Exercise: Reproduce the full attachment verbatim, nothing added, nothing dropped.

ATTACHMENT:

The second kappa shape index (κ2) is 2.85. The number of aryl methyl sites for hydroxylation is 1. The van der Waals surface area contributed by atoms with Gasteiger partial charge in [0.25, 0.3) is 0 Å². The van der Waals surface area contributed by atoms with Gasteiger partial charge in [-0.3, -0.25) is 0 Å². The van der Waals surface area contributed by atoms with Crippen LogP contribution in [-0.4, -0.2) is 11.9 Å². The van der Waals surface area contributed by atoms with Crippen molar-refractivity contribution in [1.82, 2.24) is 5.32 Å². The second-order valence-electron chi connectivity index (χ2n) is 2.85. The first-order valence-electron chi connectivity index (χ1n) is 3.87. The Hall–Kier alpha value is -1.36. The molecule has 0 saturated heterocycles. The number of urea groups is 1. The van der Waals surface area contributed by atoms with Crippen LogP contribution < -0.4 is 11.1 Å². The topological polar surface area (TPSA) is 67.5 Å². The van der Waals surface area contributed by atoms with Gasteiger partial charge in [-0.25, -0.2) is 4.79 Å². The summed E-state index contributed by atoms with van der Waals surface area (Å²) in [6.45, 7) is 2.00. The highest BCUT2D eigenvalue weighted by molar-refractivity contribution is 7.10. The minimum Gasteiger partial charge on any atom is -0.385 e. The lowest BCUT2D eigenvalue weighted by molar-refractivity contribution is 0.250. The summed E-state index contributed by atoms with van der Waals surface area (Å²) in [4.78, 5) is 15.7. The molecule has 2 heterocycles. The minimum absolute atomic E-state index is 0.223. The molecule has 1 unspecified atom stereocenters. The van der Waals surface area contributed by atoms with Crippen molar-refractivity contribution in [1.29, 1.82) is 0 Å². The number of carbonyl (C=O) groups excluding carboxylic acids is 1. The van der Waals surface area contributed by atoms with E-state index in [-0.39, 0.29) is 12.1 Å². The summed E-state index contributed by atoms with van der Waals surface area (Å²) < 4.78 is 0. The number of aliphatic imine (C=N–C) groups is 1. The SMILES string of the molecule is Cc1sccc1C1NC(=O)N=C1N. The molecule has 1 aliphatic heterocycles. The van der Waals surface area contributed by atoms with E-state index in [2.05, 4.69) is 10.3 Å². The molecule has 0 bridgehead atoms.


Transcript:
The second kappa shape index (κ2) is 2.85. The number of aryl methyl sites for hydroxylation is 1. The van der Waals surface area contributed by atoms with Gasteiger partial charge in [0.25, 0.3) is 0 Å². The van der Waals surface area contributed by atoms with Gasteiger partial charge in [-0.3, -0.25) is 0 Å². The van der Waals surface area contributed by atoms with Crippen LogP contribution in [-0.4, -0.2) is 11.9 Å². The van der Waals surface area contributed by atoms with Crippen molar-refractivity contribution in [1.82, 2.24) is 5.32 Å². The second-order valence-electron chi connectivity index (χ2n) is 2.85. The first-order valence-electron chi connectivity index (χ1n) is 3.87. The Hall–Kier alpha value is -1.36. The molecule has 0 saturated heterocycles. The number of urea groups is 1. The van der Waals surface area contributed by atoms with Crippen LogP contribution < -0.4 is 11.1 Å². The topological polar surface area (TPSA) is 67.5 Å². The van der Waals surface area contributed by atoms with Gasteiger partial charge in [-0.25, -0.2) is 4.79 Å². The summed E-state index contributed by atoms with van der Waals surface area (Å²) in [6.45, 7) is 2.00. The highest BCUT2D eigenvalue weighted by molar-refractivity contribution is 7.10. The minimum Gasteiger partial charge on any atom is -0.385 e. The lowest BCUT2D eigenvalue weighted by molar-refractivity contribution is 0.250. The summed E-state index contributed by atoms with van der Waals surface area (Å²) in [4.78, 5) is 15.7. The molecule has 2 heterocycles. The minimum absolute atomic E-state index is 0.223. The molecule has 1 unspecified atom stereocenters. The van der Waals surface area contributed by atoms with Crippen molar-refractivity contribution in [1.29, 1.82) is 0 Å². The number of carbonyl (C=O) groups excluding carboxylic acids is 1. The van der Waals surface area contributed by atoms with E-state index in [-0.39, 0.29) is 12.1 Å². The summed E-state index contributed by atoms with van der Waals surface area (Å²) < 4.78 is 0. The number of aliphatic imine (C=N–C) groups is 1. The SMILES string of the molecule is Cc1sccc1C1NC(=O)N=C1N. The molecule has 1 aliphatic heterocycles. The van der Waals surface area contributed by atoms with E-state index in [2.05, 4.69) is 10.3 Å². The molecule has 0 bridgehead atoms.